why do we 'int main()'?

This is a discussion on why do we 'int main()'? within the C Programming forums, part of the General Programming Boards category; i read somewhere that int main is the rite way and not void main why is that ? where does ...

  1. #1
    Registered User jasrajva's Avatar
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    why do we 'int main()'?

    i read somewhere that

    int main is the rite way and not void main

    why is that ?
    where does the int get returned to from main??
    to the Operating system?

    and what does the os do with it?
    can someone tell me??

    jv

  2. #2
    and the hat of wrongness Salem's Avatar
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    > int main is the rite way and not void main
    This is true

    > why is that ?
    Because the standard says so
    http://anubis.dkuug.dk/JTC1/SC22/WG14/www/docs/n869/

    > to the Operating system?
    Yes.
    In DOS, its in the ERRORLEVEL variable

    In most unix/linux shells, its in $status

    In a unix/linux programming environment, you get the status with the wait() system call.


    > and what does the os do with it?
    Nothing much - but it is available to you, should you need to know.
    If you dance barefoot on the broken glass of undefined behaviour, you've got to expect the occasional cut.
    If at first you don't succeed, try writing your phone number on the exam paper.
    I support http://www.ukip.org/ as the first necessary step to a free Europe.

  3. #3
    Registered User jasrajva's Avatar
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    k got that now ill sleep well tonite

    thanx salem

  4. #4
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    Ye ole debate again

    I am sorry salem but I have to disagree with you !!?

    Why, because one of my tutors, who has umpteen letters after his name and is a professional programmer told me so.

    Do I beleive him? Well I tend to make my own mind up.

    If your compiler does both then I would go with the one that is standard across your course material. I have used DevC++, which doesnot allow void main ()...so I had to change my project work after pasting to print format from compiler. I now use TurboC++ and use void main (void)...although I could use int main ()..but then I would have to change the code and remove return 0; before posting.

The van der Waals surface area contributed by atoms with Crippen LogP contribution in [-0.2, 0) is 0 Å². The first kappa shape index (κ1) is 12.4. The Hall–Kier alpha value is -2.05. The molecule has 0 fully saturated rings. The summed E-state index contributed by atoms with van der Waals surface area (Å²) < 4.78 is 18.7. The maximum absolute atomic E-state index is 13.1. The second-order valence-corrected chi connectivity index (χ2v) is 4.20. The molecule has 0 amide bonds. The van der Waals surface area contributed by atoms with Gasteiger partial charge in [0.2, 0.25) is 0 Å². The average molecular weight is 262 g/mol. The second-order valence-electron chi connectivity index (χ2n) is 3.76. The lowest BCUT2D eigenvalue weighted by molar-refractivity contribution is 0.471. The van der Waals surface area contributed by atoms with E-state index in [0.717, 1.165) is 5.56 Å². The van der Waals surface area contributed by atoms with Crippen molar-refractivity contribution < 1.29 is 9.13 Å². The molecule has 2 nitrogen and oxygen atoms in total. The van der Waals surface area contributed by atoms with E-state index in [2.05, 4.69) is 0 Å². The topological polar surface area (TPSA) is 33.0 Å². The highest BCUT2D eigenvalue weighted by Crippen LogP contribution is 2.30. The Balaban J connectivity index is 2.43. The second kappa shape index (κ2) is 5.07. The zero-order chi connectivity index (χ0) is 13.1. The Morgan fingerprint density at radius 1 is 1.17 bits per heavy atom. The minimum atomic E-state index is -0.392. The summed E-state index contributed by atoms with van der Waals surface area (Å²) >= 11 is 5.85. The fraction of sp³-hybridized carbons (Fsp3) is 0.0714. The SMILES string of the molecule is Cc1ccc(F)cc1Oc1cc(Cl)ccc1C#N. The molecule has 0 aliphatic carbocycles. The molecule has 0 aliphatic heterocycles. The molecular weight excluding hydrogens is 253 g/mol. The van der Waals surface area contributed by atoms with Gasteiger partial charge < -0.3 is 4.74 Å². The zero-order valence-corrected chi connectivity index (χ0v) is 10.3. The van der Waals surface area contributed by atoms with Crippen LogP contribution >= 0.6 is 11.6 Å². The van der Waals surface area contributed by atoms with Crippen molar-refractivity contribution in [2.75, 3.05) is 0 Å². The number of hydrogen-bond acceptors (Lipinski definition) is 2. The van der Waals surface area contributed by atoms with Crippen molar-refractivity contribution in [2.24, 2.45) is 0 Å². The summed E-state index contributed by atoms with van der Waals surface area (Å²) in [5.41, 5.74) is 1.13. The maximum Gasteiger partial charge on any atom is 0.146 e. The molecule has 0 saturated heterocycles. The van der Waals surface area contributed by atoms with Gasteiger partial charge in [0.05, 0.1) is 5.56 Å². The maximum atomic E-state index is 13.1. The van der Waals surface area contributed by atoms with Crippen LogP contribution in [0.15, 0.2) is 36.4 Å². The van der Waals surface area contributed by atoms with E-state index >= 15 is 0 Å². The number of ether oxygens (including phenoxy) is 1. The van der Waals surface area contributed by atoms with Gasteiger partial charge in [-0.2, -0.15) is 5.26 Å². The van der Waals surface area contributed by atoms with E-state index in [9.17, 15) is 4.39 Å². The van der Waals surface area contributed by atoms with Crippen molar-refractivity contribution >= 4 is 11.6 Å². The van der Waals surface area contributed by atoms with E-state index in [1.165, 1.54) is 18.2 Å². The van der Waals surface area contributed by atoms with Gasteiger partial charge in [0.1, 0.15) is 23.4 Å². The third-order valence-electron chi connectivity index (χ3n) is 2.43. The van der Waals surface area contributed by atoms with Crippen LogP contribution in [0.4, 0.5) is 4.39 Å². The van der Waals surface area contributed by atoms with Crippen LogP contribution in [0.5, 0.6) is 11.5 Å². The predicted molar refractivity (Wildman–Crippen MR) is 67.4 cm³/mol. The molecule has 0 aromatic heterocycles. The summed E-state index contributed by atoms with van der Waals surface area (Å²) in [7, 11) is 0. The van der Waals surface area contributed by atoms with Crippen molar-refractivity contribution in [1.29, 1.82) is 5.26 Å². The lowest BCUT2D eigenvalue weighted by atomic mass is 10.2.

So I guess the answer is what ever suits yourself and your compiler..if aint broken why fix it....if you are fortunate enough to gain employment as a programmer then you will probably find that you will have to conform to your department standards when coding. This would include the way we declare variables i.e. uppercase usage, as well as rules for variable and function definitions. So if your teacher or tutor sets rules stick by them.
    hoping to be certified (programming in c)
    here's the news - I'm officially certified.

  5. #5
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    Well, the problem with void main() occurs when a program's return value matters. void main() will return a random value -- on an x86, whatever the EAX register happened to be at the end of main(). int main() returns a known value -- on an x86, it explicitly sets eax to the given return value.

    Now, if I wanted to call your program from my program, it might be *really nice* to know if your program succeeded or failed. It might be critical to know if your program successfully did its task. Without returning error values, my program would have to try to independantly verify the correct function of your program (not always even possible). With error values, it's a simple matter to know if your program failed, so mine could take appropriate action.

    Even programs that you wouldn't think would need to return values may surprise you. I wrote an editor for certain filetypes for a series of PC games. The return value told the caller various things: whether an error occured, whether the file edited was saved or discarded, whether the file exists or was a new file (in memory only).

    Someone later wrote a program that would edit many types of files for these games. He used several other people's utilities to do various portions of the editing work. Now, even though I never thought the return values would be used, someone was calling my program from another program (something I never really considered) and the return values + command line parameters really made a huge difference for this person.

    So, even if you DON'T think you need to return anything, at least return 0 for no error, nonzero for error. Maybe someone will find it useful.
    Last edited by The V.; 11-01-2001 at 01:59 PM.

  6. #6
    Registered User pinko_liberal's Avatar
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    If a C compiler has problems in accepting int main(void) then it is broken and should be thrown away , irrespective of whether a compiler supports void main() or not, every ansi-C compiler is bound to accept int main(void) .
    Anyway changing a void main program to a int main(void) program is usually a matter of minutes .

  7. #7
    and the hat of wrongness Salem's Avatar
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    > Without returning error values, my program would have to try to independantly verify the correct function of your program
    I actually had to do this once, with a program obviously written by a void main'er.

    All sorts of garbage was coming back in the return status, so I had to resort to parsing its output instead - icky or what....

    > Why, because one of my tutors, who has umpteen letters after his name and is a professional programmer told me so.
    Ok, then ask him whether any of these are OK as well?